ISTOCK Crape Myrtle

Crape Myrtle: A Plant For All Seasons

Crape myrtle is the ultimate landscape plant. That’s a pretty big claim to make, but what other plant has such a wide range of flower colors, including shades of red, pink, white and lavender? What other plant blooms for three months in the summer, boasts excellent fall color and striking bark characteristics in the winter? What other plant is available in a range of sizes—from 2’ to 30’ tall—and can be grown as a shrub or a tree? Or what other plant tolerates hot, dry conditions, and poor soil?

In terms of beauty, wide selection and durability, crape myrtles are tough to beat.

You’d think a deciduous flowering plant with that many attributes would be native to the Southeastern part of the United States. But it’s not. Crape myrtles hail from more than 7,000 miles away in southeast Asia.

As a result of the great work of the United States National Arboretum (USNA), crape myrtles have become a valuable part of our landscape. In the late 1950’s and early ‘60’s, the USNA initiated a breeding program to develop mildew resistant crape myrtles. L. indica (native to China) was hybridized with L. fauriei (native to Japan). This program resulted in the development of 29 improved varieties, which were released to nurseries in the mid-1980’s. Crape myrtles are grown in USDA hardiness zones 7 – 9.

The hybridization of the two species introduced resistance to mildew, dark bark color, brilliant fall color and improved cold hardiness from L. fauriei to the prolific flowering and colors of L. indica. The large, 15’ or more tree forms have been named after Southern cities and the smaller, 15’ or less shrub forms are named after Native American tribes. Now, more than 50 years later, the breeding program started by Dr. Donald Egolf continues to develop and introduce new varieties, expanding our world of crape myrtle forms and colors.

We carry more than 20 different types of crape myrtles at Merrifield Garden Center. We suggest that you select a variety that fits into the available space in your garden. Using a properly sized plant reduces the need for pruning, making life easier for you and your crape myrtle. After looking through the varieties of a chosen size, simply pick the color that best fits into your design. Still can’t decide? Think about how you can make space for more than one variety!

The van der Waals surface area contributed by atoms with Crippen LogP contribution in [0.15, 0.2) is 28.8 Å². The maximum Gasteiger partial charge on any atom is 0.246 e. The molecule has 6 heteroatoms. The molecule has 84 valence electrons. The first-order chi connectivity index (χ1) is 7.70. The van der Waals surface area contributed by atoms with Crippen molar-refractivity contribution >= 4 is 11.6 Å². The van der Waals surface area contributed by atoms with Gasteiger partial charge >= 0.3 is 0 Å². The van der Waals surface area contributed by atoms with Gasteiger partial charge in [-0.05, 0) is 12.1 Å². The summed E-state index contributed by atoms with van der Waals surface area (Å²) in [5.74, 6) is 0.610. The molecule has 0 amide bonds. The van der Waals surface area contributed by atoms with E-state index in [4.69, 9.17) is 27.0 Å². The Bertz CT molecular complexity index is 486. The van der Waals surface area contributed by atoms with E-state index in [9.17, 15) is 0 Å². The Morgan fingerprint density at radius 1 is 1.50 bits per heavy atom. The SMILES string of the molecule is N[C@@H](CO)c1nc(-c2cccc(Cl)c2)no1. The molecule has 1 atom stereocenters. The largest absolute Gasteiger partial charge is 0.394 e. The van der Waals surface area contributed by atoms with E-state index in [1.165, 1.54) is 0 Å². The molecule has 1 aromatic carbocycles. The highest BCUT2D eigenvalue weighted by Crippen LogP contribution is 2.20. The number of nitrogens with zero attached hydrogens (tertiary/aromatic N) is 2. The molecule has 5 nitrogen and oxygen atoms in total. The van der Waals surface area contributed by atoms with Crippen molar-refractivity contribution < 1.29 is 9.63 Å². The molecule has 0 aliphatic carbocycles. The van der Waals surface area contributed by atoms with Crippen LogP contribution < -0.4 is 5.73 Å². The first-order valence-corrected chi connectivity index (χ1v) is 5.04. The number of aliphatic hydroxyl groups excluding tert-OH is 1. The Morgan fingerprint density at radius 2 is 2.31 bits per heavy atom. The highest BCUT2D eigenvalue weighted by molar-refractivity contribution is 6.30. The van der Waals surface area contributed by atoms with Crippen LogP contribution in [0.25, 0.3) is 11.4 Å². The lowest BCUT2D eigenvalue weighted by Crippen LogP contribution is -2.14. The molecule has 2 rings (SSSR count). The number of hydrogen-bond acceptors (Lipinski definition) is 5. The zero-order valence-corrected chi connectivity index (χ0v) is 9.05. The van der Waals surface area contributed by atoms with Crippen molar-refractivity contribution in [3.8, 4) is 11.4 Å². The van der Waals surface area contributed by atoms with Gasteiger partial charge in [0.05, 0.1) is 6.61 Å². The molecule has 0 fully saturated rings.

Some varieties to consider:

‘Acoma’

This is the only shrub form of crape myrtle with white flowers. It grows to about 10’ tall.

‘Hopi’

Growing to about 10’ to 12’ tall, ‘Comanche features coral pink blossoms and strong resistance to mildew.

‘Natchez’

A tall, arching tree with white flowers, ‘Natchez’ is a favorite in many gardens. It’s resistant to mildew, with spectacular fall color and exfoliating, chocolate-colored bark.

‘Pokomoke’

A dwarf that matures to about 3’ tall and 3’ wide, ‘Pokomoke’ boasts beautiful, rose pink flowers.

‘Tuscarora’

This small, umbrella-shaped tree grows to about 20’, with coral pink flowers and striking fall color.

‘Zuni’

A dense, 5’ to 10’ shrub, ‘Zuni’ boasts bright, lavender flowers and a deep, red fall color.

Two new introductions are causing a lot of excitement. The Black Diamond Series features crape myrtles with black foliage that emerges in early spring followed by masses of brilliant, jewel-toned blooms that last until the first frost. With a naturally compact habit, they are perfect for gardens of all sizes.

The First Editions Magic line of crape myrtles have colorful blooms and disease-resistant foliage. Two introductions in the series – Moonlight Magic and Midnight Magic – boast dark, deep purple – rich burgundy foliage that offer a perfect contrast to the beautiful blooms.

Caring for Crape Myrtles

Growing crape myrtles is easy. All they need is plenty of sun and some water. They’ll grow in partial shade, but require a good amount of sunlight to bloom to their potential. Like all plants, they need regular watering for the first couple of years after planting. But once their roots become established, crape myrtles are surprisingly drought tolerant.

Crape myrtles thrive in almost any type of soil, but if you take the time to prepare the soil by mixing in some Merrifield Planting Mix and starter fertilizer, they’ll be healthier and grow faster. Once they become established in your landscape, crape myrtles require a minimal amount of care and attention – and they’ll reward you with many years of enjoyment.